Seven publishing trends that will define 2013
Gregory Alan Bolcer stashed this in Innovation
Micro-publising. Text is king!
I'm not sure I've ever read anything micropublished, and I had to look up the definition:
It started with Marco Arment’s The Magazine, then was followed by an essay by Craig Mod on “subcompact publishing,” and now it’s developing into a movement, with publications like The Awl’sWeekend Companion and Matter jumping in, and digital publishing shops like 29th Street Publishing, The Periodical, PressBooks, and Ganxy providing the tools for the age of premium micropublishing.
The defining characteristic of micropublishing is that it is lightweight, putting the focus on text-based stories while eschewing the rich-media add-ons, and sometimes even pictures, that require more computer memory and download time. The publications can be distributed on the open Web or via apps. In 2013, as reading habits shift to memory-lite and cloud-enabled mobile devices such as iPads and large-screen smartphones, this approach to publishing will become more prevalent and important.
As content becomes atomized, pried away from homepages and spread across the Web by Twitter, Facebook, LinkedIn, and Reddit, it makes sense for readers to have subscription-based content as their media “base,” just as many of us already subscribe to streaming media services such as Netflix, Spotify, Rdio, Hulu, and Amazon Prime for a steady diet of movies, TV shows, and music. Again thanks to the rise of mobile devices as reading devices, you can expect more publishers to integrate a subscription element into their offerings in the year ahead (and hey! Andrew Sullivan just did it). That’s because, like subscriptions themselves, mobile devices are very personal – they say something about their owners, and wherever they go, so too does content. Thanks to smartphones and tablets, it’s also easier to start, stop, and pay for a subscription than ever before.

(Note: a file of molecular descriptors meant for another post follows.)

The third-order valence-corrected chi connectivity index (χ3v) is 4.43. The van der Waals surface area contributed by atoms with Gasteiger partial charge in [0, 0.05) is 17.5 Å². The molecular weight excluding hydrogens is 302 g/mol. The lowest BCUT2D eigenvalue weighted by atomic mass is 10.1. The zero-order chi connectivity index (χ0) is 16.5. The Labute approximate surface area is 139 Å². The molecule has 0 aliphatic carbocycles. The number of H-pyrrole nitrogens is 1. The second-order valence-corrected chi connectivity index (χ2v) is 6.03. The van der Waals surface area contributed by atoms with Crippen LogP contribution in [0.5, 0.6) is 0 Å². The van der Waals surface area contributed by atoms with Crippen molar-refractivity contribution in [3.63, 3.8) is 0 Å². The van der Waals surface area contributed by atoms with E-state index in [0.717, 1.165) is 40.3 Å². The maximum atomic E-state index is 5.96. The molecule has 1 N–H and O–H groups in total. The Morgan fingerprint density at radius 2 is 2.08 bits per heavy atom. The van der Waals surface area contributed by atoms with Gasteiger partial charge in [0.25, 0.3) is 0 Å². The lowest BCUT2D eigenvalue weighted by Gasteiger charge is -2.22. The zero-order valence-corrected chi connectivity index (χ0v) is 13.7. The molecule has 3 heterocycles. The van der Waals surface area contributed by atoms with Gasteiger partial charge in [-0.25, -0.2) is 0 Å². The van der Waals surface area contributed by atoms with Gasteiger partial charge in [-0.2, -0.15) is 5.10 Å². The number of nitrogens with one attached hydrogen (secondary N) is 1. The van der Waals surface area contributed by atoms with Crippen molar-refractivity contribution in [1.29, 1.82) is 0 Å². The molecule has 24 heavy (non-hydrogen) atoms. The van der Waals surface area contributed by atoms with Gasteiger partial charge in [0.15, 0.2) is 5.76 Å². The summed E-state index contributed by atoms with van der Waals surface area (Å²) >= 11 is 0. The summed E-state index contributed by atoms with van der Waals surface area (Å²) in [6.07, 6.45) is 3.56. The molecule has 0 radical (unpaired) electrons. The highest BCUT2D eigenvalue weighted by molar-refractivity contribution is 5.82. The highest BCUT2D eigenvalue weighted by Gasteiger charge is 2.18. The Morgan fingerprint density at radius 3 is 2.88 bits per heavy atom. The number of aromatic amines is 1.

Long Form !?!?!?!
Buzzfeed has a new longform editor – who apparently didn’t oversee the site’s disaster of a feature about The Oatmeal – Tumblr is commissioning longform journalism, and a bunch of other newcomers, from The Verge and Polygon to NSFW and PandoDaily, are getting excited about producing the sort of reporting that the likes of the New Yorker and The Atlantic have excelled at for decades. This new crop of digital publishers realize that people are more willing to read longer stories on their tablets and smartphones. They’re only just getting started – Buzzfeed’s longform editor came on only a month ago, Vox Media’s Polygon launched only in October, and Tumblr issued its call for paid freelancers in the same month – so 2013 promises to be a big year for magazine-length stories, even if they’re no longer in the pages of actual magazines.
Finally, a trend I can get behind: Curation.
Spotify founder Daniel Ek told Sarah Lacy at PandoMonthly that the music streaming company’s next challenge will be to help users make sense of the millions of songs now instantly available for free. The same challenge exists for news media and longform stories, which spread at lightning speed thanks to social sharing. In 2012, we already saw the rise of human curators, such as Dave Pell(NextDraft), Jason Kottke, and Bill Bishop (Sinocism), and Pinterest ushered in an era of self-powered curation.
As read-it-later apps such as Instapaper, Readability (with which I’m so enamored that I called it the one indispensable app of 2012), and Pocket get faster and better, the mania for curation will only accelerate. In general, I’m picking that “more signal, less noise” will be a big theme of the Web in 2013 – a point reinforced by Gdgt co-founder Ryan Block’s New Year’s Eve Bits Blog post about simplifying our technological footprints.